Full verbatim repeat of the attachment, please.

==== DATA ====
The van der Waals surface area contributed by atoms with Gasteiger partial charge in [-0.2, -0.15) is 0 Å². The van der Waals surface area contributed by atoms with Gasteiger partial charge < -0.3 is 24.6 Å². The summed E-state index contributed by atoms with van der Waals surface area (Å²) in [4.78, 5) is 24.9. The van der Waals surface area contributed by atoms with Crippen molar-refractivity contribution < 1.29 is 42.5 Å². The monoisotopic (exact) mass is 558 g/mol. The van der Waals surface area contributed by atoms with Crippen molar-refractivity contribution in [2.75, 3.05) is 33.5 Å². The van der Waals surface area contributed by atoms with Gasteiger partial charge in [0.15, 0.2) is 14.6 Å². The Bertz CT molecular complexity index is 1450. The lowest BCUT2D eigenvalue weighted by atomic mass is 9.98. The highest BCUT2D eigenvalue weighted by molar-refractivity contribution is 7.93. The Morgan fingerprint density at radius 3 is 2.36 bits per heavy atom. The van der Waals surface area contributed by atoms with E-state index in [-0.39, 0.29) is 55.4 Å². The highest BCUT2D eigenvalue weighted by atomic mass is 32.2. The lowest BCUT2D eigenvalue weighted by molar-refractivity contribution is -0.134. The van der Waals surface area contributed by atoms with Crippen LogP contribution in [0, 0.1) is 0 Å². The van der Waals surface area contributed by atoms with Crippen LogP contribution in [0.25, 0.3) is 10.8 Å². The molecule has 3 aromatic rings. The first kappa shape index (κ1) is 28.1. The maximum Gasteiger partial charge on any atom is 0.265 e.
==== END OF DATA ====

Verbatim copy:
The van der Waals surface area contributed by atoms with Gasteiger partial charge in [-0.2, -0.15) is 0 Å². The van der Waals surface area contributed by atoms with Gasteiger partial charge < -0.3 is 24.6 Å². The summed E-state index contributed by atoms with van der Waals surface area (Å²) in [4.78, 5) is 24.9. The van der Waals surface area contributed by atoms with Crippen molar-refractivity contribution < 1.29 is 42.5 Å². The monoisotopic (exact) mass is 558 g/mol. The van der Waals surface area contributed by atoms with Crippen molar-refractivity contribution in [2.75, 3.05) is 33.5 Å². The van der Waals surface area contributed by atoms with Gasteiger partial charge in [0.15, 0.2) is 14.6 Å². The Bertz CT molecular complexity index is 1450. The lowest BCUT2D eigenvalue weighted by atomic mass is 9.98. The highest BCUT2D eigenvalue weighted by molar-refractivity contribution is 7.93. The Morgan fingerprint density at radius 3 is 2.36 bits per heavy atom. The van der Waals surface area contributed by atoms with E-state index in [-0.39, 0.29) is 55.4 Å². The highest BCUT2D eigenvalue weighted by atomic mass is 32.2. The lowest BCUT2D eigenvalue weighted by molar-refractivity contribution is -0.134. The van der Waals surface area contributed by atoms with Crippen LogP contribution in [0, 0.1) is 0 Å². The van der Waals surface area contributed by atoms with Crippen LogP contribution in [0.25, 0.3) is 10.8 Å². The molecule has 3 aromatic rings. The first kappa shape index (κ1) is 28.1. The maximum Gasteiger partial charge on any atom is 0.265 e.